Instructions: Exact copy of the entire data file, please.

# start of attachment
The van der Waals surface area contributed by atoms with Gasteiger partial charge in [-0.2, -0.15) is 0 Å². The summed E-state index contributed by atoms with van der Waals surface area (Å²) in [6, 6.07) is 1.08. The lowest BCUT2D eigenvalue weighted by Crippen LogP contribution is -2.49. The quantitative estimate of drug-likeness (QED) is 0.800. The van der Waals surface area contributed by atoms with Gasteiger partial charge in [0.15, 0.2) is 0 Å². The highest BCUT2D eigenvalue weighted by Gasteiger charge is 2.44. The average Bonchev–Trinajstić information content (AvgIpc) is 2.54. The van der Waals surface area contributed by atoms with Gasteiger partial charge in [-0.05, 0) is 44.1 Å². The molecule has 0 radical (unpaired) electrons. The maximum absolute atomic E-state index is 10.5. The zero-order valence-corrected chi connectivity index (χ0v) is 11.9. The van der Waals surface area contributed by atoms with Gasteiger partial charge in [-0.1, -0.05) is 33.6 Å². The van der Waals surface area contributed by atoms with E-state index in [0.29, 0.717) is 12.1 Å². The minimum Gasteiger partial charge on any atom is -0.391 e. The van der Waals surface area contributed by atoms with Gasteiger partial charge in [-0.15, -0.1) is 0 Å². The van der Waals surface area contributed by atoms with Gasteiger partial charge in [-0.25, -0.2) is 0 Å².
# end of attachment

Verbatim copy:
The van der Waals surface area contributed by atoms with Gasteiger partial charge in [-0.2, -0.15) is 0 Å². The summed E-state index contributed by atoms with van der Waals surface area (Å²) in [6, 6.07) is 1.08. The lowest BCUT2D eigenvalue weighted by Crippen LogP contribution is -2.49. The quantitative estimate of drug-likeness (QED) is 0.800. The van der Waals surface area contributed by atoms with Gasteiger partial charge in [0.15, 0.2) is 0 Å². The highest BCUT2D eigenvalue weighted by Gasteiger charge is 2.44. The average Bonchev–Trinajstić information content (AvgIpc) is 2.54. The van der Waals surface area contributed by atoms with Gasteiger partial charge in [-0.05, 0) is 44.1 Å². The molecule has 0 radical (unpaired) electrons. The maximum absolute atomic E-state index is 10.5. The zero-order valence-corrected chi connectivity index (χ0v) is 11.9. The van der Waals surface area contributed by atoms with Gasteiger partial charge in [-0.1, -0.05) is 33.6 Å². The van der Waals surface area contributed by atoms with E-state index in [0.29, 0.717) is 12.1 Å². The minimum Gasteiger partial charge on any atom is -0.391 e. The van der Waals surface area contributed by atoms with Gasteiger partial charge in [-0.15, -0.1) is 0 Å². The van der Waals surface area contributed by atoms with Gasteiger partial charge in [-0.25, -0.2) is 0 Å².